Legal drinking age should not change because of survey

Heather kemp, Staff Writer

Do you remember that time when 100 college presidents signed a petition saying that the legal drinking age being 21 is not working?

This sounds like a plot to a teen comedy that would rake in big bucks at the box office.

If it ever was made into a movie, it would be based on true events because this actually happened.

In 2009, the college presidents of over 100 campuses from across the U.S. signed in protest to the current drinking age, according to an article from CBS News.

According to the article, these esteemed, and possibly drunk, scholars argued that the legal drinking age being set at 21 was not realistic and they wanted it lowered to 18.

Today, the debate rages on.

More recently, it is being brought up that perhaps the law still isn’t working and U.S. should lower the legal drinking age to 19 instead, according to an article from CNN.

Let’s face it, almost everyone on a college campus has indulged in some underaged boozing, and even the majority of high school students have tried on their beer goggles.

By their 18th birthday, 70 percent of teenagers have tried some sort of alcohol, according to The National Institute on Alcohol Abuse and Alcoholism.

With drinking rates being so high for those underage partakers, why not decrease the drinking age and avoid all the hassle of punishing them?

This is a seriously dangerous perspective to take.

Yes, some youngsters can handle their liquor, but making it more readily available will not be good for the majority of our youth.

Young people have on average five drinks per occasion, which is binge drinking, according to the NIAAA.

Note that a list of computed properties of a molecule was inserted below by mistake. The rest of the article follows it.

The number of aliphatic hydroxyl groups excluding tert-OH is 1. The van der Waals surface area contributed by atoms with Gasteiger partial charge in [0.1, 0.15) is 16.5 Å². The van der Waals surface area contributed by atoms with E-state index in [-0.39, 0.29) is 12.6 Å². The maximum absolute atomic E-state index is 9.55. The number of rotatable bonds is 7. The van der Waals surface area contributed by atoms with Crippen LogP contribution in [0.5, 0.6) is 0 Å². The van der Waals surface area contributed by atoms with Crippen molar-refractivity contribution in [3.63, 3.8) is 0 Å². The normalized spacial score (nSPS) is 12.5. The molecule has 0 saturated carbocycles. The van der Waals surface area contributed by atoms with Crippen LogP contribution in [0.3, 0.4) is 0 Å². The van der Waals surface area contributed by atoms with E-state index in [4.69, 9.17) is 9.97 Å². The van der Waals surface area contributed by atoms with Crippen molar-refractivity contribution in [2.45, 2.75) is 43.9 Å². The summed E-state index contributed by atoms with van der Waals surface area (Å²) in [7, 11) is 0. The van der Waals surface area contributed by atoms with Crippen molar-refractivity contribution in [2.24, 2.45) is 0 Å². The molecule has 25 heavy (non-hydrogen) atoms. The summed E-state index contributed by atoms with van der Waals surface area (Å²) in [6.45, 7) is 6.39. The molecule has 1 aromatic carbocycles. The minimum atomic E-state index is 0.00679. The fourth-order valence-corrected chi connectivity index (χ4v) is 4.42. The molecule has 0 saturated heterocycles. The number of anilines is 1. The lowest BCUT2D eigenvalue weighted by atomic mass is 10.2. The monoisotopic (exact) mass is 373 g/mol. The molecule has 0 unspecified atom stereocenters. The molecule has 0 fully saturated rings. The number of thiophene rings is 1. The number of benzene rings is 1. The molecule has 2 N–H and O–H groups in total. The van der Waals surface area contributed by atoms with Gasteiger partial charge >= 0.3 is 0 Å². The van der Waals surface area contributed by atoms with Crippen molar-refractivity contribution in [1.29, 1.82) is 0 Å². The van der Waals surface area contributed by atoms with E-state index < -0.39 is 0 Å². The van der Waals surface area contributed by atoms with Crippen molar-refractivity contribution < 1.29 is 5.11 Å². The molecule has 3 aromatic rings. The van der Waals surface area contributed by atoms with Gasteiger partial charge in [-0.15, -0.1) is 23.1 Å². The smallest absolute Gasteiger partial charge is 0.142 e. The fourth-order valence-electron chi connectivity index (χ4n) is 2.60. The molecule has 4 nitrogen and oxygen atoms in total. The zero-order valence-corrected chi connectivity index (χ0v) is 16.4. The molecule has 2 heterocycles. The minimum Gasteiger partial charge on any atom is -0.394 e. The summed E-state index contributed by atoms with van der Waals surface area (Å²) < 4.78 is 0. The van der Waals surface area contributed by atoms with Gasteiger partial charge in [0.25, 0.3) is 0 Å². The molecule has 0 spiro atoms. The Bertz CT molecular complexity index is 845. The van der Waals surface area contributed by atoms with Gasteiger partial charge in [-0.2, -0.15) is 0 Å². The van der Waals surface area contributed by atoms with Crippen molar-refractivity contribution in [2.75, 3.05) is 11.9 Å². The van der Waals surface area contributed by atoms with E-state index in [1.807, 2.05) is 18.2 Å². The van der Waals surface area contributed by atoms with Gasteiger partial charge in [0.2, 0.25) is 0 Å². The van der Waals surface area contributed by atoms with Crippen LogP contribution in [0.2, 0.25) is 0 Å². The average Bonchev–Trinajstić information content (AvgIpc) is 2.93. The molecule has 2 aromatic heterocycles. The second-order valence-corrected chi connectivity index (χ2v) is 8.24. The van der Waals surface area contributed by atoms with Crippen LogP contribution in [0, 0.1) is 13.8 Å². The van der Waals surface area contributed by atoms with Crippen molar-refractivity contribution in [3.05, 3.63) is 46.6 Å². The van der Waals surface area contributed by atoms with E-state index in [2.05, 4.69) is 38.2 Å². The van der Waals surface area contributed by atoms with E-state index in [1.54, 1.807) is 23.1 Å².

A buzz starts after one drink, and after the second and third the loosey-goosey stage takes effect, before you know it, you’re blacked out and have no concept of what’s going on around you.

A cocktail of bad things can take place after that, like alcohol poisoning, sexual assault or even death.

One may argue that these things can happen no matter what your age group, but shouldn’t we be guarding our youth from this nonetheless?

Having a lower drinking age will just make it easier for younger and younger kids to get their hands on alcohol.

The Connection

People who have their first drink at 15 or younger are five times as likely to have issues with alcohol than those who don’t drink until they’re 21, according to a survey from The National Survey on Drug Use and Health.

It seems ludicrous that with all the bad facts associated with young drinkers there would still be a push to lower the legal drinking age.

The age was set at 21 in 1984 to protect from underage drinking related car accidents, but it has protected everyone from much more harm than that.

It simply should not be lowered.

If we changed every law on the books just because someone wasn’t happy with it, think of the world we would live in.